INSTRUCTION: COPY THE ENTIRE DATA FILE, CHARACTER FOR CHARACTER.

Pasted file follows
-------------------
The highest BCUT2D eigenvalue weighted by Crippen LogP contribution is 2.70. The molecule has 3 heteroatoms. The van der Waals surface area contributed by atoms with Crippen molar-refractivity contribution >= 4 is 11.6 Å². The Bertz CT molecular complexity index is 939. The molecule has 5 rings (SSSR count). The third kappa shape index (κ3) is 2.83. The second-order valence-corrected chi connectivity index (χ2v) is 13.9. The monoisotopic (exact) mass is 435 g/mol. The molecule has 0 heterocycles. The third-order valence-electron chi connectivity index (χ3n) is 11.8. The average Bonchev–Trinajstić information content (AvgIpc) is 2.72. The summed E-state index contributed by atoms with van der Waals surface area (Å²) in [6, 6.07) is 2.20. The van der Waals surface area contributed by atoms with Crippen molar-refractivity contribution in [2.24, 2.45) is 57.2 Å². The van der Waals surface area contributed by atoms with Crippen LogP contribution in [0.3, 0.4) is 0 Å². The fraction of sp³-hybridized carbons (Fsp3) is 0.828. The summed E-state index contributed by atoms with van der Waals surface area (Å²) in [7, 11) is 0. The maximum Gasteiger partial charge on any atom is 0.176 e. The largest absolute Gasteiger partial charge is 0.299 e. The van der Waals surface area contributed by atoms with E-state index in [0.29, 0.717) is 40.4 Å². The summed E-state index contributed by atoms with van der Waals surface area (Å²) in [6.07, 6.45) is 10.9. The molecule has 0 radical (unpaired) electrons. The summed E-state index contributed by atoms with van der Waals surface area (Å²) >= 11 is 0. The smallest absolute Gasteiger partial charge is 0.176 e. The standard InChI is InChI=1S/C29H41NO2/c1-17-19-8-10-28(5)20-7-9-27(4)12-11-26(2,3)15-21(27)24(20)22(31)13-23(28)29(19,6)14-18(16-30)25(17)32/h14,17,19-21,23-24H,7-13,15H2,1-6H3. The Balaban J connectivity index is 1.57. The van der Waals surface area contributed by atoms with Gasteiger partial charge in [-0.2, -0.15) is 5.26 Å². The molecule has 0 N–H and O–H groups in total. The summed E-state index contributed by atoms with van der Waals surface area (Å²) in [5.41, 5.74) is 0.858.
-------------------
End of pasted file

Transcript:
The highest BCUT2D eigenvalue weighted by Crippen LogP contribution is 2.70. The molecule has 3 heteroatoms. The van der Waals surface area contributed by atoms with Crippen molar-refractivity contribution >= 4 is 11.6 Å². The Bertz CT molecular complexity index is 939. The molecule has 5 rings (SSSR count). The third kappa shape index (κ3) is 2.83. The second-order valence-corrected chi connectivity index (χ2v) is 13.9. The monoisotopic (exact) mass is 435 g/mol. The molecule has 0 heterocycles. The third-order valence-electron chi connectivity index (χ3n) is 11.8. The average Bonchev–Trinajstić information content (AvgIpc) is 2.72. The summed E-state index contributed by atoms with van der Waals surface area (Å²) in [6, 6.07) is 2.20. The van der Waals surface area contributed by atoms with Crippen molar-refractivity contribution in [2.24, 2.45) is 57.2 Å². The van der Waals surface area contributed by atoms with Crippen LogP contribution in [0.3, 0.4) is 0 Å². The fraction of sp³-hybridized carbons (Fsp3) is 0.828. The summed E-state index contributed by atoms with van der Waals surface area (Å²) in [7, 11) is 0. The maximum Gasteiger partial charge on any atom is 0.176 e. The largest absolute Gasteiger partial charge is 0.299 e. The van der Waals surface area contributed by atoms with E-state index in [0.29, 0.717) is 40.4 Å². The summed E-state index contributed by atoms with van der Waals surface area (Å²) in [6.07, 6.45) is 10.9. The molecule has 0 radical (unpaired) electrons. The summed E-state index contributed by atoms with van der Waals surface area (Å²) >= 11 is 0. The smallest absolute Gasteiger partial charge is 0.176 e. The standard InChI is InChI=1S/C29H41NO2/c1-17-19-8-10-28(5)20-7-9-27(4)12-11-26(2,3)15-21(27)24(20)22(31)13-23(28)29(19,6)14-18(16-30)25(17)32/h14,17,19-21,23-24H,7-13,15H2,1-6H3. The Balaban J connectivity index is 1.57. The van der Waals surface area contributed by atoms with Gasteiger partial charge in [-0.2, -0.15) is 5.26 Å². The molecule has 0 N–H and O–H groups in total. The summed E-state index contributed by atoms with van der Waals surface area (Å²) in [5.41, 5.74) is 0.858.